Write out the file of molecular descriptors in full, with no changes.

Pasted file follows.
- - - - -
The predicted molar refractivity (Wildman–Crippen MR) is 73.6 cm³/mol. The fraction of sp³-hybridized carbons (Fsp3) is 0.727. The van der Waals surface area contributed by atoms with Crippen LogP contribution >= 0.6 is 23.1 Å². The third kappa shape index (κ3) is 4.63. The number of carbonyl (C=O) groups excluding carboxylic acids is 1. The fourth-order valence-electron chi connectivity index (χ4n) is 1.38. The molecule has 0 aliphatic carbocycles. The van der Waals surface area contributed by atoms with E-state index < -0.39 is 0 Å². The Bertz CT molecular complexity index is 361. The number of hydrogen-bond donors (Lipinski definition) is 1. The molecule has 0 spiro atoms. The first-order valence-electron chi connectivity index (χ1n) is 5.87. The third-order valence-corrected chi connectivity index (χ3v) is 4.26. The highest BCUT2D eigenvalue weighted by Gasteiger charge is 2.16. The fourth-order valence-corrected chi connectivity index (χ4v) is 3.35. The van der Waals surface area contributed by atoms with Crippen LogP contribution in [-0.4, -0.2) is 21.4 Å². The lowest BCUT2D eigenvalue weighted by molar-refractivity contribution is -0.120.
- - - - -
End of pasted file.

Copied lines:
The predicted molar refractivity (Wildman–Crippen MR) is 73.6 cm³/mol. The fraction of sp³-hybridized carbons (Fsp3) is 0.727. The van der Waals surface area contributed by atoms with Crippen LogP contribution >= 0.6 is 23.1 Å². The third kappa shape index (κ3) is 4.63. The number of carbonyl (C=O) groups excluding carboxylic acids is 1. The fourth-order valence-electron chi connectivity index (χ4n) is 1.38. The molecule has 0 aliphatic carbocycles. The van der Waals surface area contributed by atoms with E-state index < -0.39 is 0 Å². The Bertz CT molecular complexity index is 361. The number of hydrogen-bond donors (Lipinski definition) is 1. The molecule has 0 spiro atoms. The first-order valence-electron chi connectivity index (χ1n) is 5.87. The third-order valence-corrected chi connectivity index (χ3v) is 4.26. The highest BCUT2D eigenvalue weighted by Gasteiger charge is 2.16. The fourth-order valence-corrected chi connectivity index (χ4v) is 3.35. The van der Waals surface area contributed by atoms with Crippen LogP contribution in [-0.4, -0.2) is 21.4 Å². The lowest BCUT2D eigenvalue weighted by molar-refractivity contribution is -0.120.